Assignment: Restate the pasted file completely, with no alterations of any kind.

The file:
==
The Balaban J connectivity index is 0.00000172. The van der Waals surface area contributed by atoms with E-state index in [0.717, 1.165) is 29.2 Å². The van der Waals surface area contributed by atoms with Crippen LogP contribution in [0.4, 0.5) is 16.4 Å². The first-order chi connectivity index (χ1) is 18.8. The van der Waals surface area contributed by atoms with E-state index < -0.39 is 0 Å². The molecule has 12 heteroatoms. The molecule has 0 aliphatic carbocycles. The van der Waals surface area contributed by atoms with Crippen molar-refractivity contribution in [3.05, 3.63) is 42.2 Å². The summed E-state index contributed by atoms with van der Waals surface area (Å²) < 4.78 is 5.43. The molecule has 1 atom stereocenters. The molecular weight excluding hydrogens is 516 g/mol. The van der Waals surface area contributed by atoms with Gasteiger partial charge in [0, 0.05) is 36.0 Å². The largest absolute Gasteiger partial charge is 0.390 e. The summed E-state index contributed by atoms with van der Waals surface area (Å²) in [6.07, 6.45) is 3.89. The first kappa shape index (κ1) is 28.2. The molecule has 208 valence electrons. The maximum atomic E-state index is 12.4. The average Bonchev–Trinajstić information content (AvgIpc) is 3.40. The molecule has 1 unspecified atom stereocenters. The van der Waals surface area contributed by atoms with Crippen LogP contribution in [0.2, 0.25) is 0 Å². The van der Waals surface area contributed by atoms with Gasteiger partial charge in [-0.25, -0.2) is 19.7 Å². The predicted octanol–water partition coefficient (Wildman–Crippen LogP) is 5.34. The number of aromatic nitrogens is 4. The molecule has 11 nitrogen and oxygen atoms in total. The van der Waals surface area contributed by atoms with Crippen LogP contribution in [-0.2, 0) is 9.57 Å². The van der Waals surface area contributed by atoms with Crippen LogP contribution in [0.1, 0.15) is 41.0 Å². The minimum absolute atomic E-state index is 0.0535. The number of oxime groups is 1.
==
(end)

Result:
The Balaban J connectivity index is 0.00000172. The van der Waals surface area contributed by atoms with E-state index in [0.717, 1.165) is 29.2 Å². The van der Waals surface area contributed by atoms with Crippen LogP contribution in [0.4, 0.5) is 16.4 Å². The first-order chi connectivity index (χ1) is 18.8. The van der Waals surface area contributed by atoms with E-state index < -0.39 is 0 Å². The molecule has 12 heteroatoms. The molecule has 0 aliphatic carbocycles. The van der Waals surface area contributed by atoms with Crippen molar-refractivity contribution in [3.05, 3.63) is 42.2 Å². The summed E-state index contributed by atoms with van der Waals surface area (Å²) < 4.78 is 5.43. The molecule has 1 atom stereocenters. The molecular weight excluding hydrogens is 516 g/mol. The van der Waals surface area contributed by atoms with Gasteiger partial charge in [0, 0.05) is 36.0 Å². The largest absolute Gasteiger partial charge is 0.390 e. The summed E-state index contributed by atoms with van der Waals surface area (Å²) in [6.07, 6.45) is 3.89. The first kappa shape index (κ1) is 28.2. The molecule has 208 valence electrons. The maximum atomic E-state index is 12.4. The average Bonchev–Trinajstić information content (AvgIpc) is 3.40. The molecule has 1 unspecified atom stereocenters. The van der Waals surface area contributed by atoms with Crippen LogP contribution in [0.2, 0.25) is 0 Å². The van der Waals surface area contributed by atoms with Gasteiger partial charge in [-0.25, -0.2) is 19.7 Å². The predicted octanol–water partition coefficient (Wildman–Crippen LogP) is 5.34. The number of aromatic nitrogens is 4. The molecule has 11 nitrogen and oxygen atoms in total. The van der Waals surface area contributed by atoms with Crippen LogP contribution in [-0.2, 0) is 9.57 Å². The van der Waals surface area contributed by atoms with Crippen LogP contribution in [0.1, 0.15) is 41.0 Å². The minimum absolute atomic E-state index is 0.0535. The number of oxime groups is 1.